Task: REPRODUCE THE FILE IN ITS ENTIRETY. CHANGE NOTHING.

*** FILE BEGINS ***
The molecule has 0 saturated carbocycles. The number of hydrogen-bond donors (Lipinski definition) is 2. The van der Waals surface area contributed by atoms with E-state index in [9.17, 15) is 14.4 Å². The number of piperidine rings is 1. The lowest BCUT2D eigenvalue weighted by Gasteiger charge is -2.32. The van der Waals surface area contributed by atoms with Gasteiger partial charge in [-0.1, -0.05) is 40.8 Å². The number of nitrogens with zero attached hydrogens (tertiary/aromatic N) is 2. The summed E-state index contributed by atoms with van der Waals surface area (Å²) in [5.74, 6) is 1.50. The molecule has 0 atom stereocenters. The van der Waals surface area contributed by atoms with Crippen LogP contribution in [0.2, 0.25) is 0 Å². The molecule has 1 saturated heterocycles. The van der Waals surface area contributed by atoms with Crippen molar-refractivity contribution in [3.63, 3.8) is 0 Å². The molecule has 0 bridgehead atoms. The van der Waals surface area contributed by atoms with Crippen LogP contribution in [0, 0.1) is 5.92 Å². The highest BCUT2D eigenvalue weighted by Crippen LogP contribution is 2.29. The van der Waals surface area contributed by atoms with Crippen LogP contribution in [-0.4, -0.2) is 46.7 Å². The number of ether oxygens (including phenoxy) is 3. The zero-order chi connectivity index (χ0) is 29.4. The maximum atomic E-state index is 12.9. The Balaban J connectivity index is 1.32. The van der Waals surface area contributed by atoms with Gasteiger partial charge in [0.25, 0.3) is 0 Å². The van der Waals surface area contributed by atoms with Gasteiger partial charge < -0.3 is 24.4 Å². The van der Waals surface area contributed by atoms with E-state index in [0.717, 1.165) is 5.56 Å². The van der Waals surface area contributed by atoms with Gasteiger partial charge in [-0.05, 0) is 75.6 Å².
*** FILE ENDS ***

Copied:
The molecule has 0 saturated carbocycles. The number of hydrogen-bond donors (Lipinski definition) is 2. The van der Waals surface area contributed by atoms with E-state index in [9.17, 15) is 14.4 Å². The number of piperidine rings is 1. The lowest BCUT2D eigenvalue weighted by Gasteiger charge is -2.32. The van der Waals surface area contributed by atoms with Gasteiger partial charge in [-0.1, -0.05) is 40.8 Å². The number of nitrogens with zero attached hydrogens (tertiary/aromatic N) is 2. The summed E-state index contributed by atoms with van der Waals surface area (Å²) in [5.74, 6) is 1.50. The molecule has 0 atom stereocenters. The van der Waals surface area contributed by atoms with Crippen LogP contribution in [0.2, 0.25) is 0 Å². The molecule has 1 saturated heterocycles. The van der Waals surface area contributed by atoms with Crippen molar-refractivity contribution in [3.63, 3.8) is 0 Å². The molecule has 0 bridgehead atoms. The van der Waals surface area contributed by atoms with Crippen LogP contribution in [0, 0.1) is 5.92 Å². The highest BCUT2D eigenvalue weighted by Crippen LogP contribution is 2.29. The van der Waals surface area contributed by atoms with Crippen LogP contribution in [-0.4, -0.2) is 46.7 Å². The number of ether oxygens (including phenoxy) is 3. The zero-order chi connectivity index (χ0) is 29.4. The maximum atomic E-state index is 12.9. The Balaban J connectivity index is 1.32. The van der Waals surface area contributed by atoms with Gasteiger partial charge in [0.25, 0.3) is 0 Å². The van der Waals surface area contributed by atoms with Gasteiger partial charge < -0.3 is 24.4 Å². The van der Waals surface area contributed by atoms with E-state index in [0.717, 1.165) is 5.56 Å². The van der Waals surface area contributed by atoms with Gasteiger partial charge in [-0.05, 0) is 75.6 Å².